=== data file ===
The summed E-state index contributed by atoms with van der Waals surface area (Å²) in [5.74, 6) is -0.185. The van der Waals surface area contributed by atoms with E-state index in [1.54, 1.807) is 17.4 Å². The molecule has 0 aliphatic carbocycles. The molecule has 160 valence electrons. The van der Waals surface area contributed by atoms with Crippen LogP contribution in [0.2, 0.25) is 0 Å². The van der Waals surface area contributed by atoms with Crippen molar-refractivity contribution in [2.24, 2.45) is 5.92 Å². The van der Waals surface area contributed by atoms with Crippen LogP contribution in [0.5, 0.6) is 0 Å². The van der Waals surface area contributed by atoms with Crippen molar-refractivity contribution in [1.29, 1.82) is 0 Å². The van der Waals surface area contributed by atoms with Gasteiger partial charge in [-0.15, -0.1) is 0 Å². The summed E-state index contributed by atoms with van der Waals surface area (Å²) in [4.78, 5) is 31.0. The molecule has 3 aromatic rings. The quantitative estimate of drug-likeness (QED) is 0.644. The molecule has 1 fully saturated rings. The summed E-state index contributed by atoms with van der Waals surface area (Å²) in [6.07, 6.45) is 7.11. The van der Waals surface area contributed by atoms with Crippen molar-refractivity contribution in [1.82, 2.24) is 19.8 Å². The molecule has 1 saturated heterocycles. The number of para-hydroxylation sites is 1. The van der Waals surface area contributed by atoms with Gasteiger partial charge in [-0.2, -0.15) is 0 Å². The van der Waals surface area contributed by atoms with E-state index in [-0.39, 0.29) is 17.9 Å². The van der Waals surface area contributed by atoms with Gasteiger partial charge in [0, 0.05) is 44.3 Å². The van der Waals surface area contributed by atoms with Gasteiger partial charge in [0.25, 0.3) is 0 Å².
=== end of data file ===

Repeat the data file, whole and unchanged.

The summed E-state index contributed by atoms with van der Waals surface area (Å²) in [5.74, 6) is -0.185. The van der Waals surface area contributed by atoms with E-state index in [1.54, 1.807) is 17.4 Å². The molecule has 0 aliphatic carbocycles. The molecule has 160 valence electrons. The van der Waals surface area contributed by atoms with Crippen LogP contribution in [0.2, 0.25) is 0 Å². The van der Waals surface area contributed by atoms with Crippen molar-refractivity contribution in [2.24, 2.45) is 5.92 Å². The van der Waals surface area contributed by atoms with Crippen LogP contribution in [0.5, 0.6) is 0 Å². The van der Waals surface area contributed by atoms with Crippen molar-refractivity contribution in [1.29, 1.82) is 0 Å². The van der Waals surface area contributed by atoms with Gasteiger partial charge in [-0.15, -0.1) is 0 Å². The summed E-state index contributed by atoms with van der Waals surface area (Å²) in [4.78, 5) is 31.0. The molecule has 3 aromatic rings. The quantitative estimate of drug-likeness (QED) is 0.644. The molecule has 1 fully saturated rings. The summed E-state index contributed by atoms with van der Waals surface area (Å²) in [6.07, 6.45) is 7.11. The van der Waals surface area contributed by atoms with Crippen molar-refractivity contribution in [1.82, 2.24) is 19.8 Å². The molecule has 1 saturated heterocycles. The number of para-hydroxylation sites is 1. The van der Waals surface area contributed by atoms with Gasteiger partial charge in [-0.2, -0.15) is 0 Å². The van der Waals surface area contributed by atoms with E-state index in [-0.39, 0.29) is 17.9 Å². The van der Waals surface area contributed by atoms with Gasteiger partial charge in [0, 0.05) is 44.3 Å². The van der Waals surface area contributed by atoms with Gasteiger partial charge in [0.25, 0.3) is 0 Å².